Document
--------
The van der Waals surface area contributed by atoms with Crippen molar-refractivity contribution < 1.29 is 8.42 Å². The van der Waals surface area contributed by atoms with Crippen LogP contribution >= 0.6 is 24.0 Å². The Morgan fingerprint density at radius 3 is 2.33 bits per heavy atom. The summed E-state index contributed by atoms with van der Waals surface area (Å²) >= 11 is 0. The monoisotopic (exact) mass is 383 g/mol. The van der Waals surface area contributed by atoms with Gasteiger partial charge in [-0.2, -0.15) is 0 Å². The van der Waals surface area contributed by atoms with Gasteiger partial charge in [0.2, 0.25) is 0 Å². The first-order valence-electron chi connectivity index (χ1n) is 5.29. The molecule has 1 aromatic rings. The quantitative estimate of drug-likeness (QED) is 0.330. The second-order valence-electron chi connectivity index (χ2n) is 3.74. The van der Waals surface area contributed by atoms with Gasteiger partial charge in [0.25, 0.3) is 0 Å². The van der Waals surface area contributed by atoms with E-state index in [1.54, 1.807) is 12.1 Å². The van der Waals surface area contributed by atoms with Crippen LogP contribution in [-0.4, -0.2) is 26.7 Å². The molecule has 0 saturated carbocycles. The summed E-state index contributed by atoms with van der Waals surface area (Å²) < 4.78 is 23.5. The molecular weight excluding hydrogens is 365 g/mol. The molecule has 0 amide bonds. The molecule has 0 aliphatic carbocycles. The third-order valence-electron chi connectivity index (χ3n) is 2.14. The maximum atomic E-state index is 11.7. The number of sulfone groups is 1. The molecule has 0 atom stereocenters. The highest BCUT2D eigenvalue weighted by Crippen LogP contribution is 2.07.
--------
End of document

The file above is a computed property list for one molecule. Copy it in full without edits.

The van der Waals surface area contributed by atoms with Crippen molar-refractivity contribution < 1.29 is 8.42 Å². The van der Waals surface area contributed by atoms with Crippen LogP contribution >= 0.6 is 24.0 Å². The Morgan fingerprint density at radius 3 is 2.33 bits per heavy atom. The summed E-state index contributed by atoms with van der Waals surface area (Å²) >= 11 is 0. The monoisotopic (exact) mass is 383 g/mol. The van der Waals surface area contributed by atoms with Gasteiger partial charge in [-0.2, -0.15) is 0 Å². The van der Waals surface area contributed by atoms with Gasteiger partial charge in [0.2, 0.25) is 0 Å². The first-order valence-electron chi connectivity index (χ1n) is 5.29. The molecule has 1 aromatic rings. The quantitative estimate of drug-likeness (QED) is 0.330. The second-order valence-electron chi connectivity index (χ2n) is 3.74. The van der Waals surface area contributed by atoms with Gasteiger partial charge in [0.25, 0.3) is 0 Å². The van der Waals surface area contributed by atoms with E-state index in [1.54, 1.807) is 12.1 Å². The van der Waals surface area contributed by atoms with Crippen LogP contribution in [-0.4, -0.2) is 26.7 Å². The molecule has 0 saturated carbocycles. The summed E-state index contributed by atoms with van der Waals surface area (Å²) < 4.78 is 23.5. The molecular weight excluding hydrogens is 365 g/mol. The molecule has 0 amide bonds. The molecule has 0 aliphatic carbocycles. The third-order valence-electron chi connectivity index (χ3n) is 2.14. The maximum atomic E-state index is 11.7. The number of sulfone groups is 1. The molecule has 0 atom stereocenters. The highest BCUT2D eigenvalue weighted by Crippen LogP contribution is 2.07.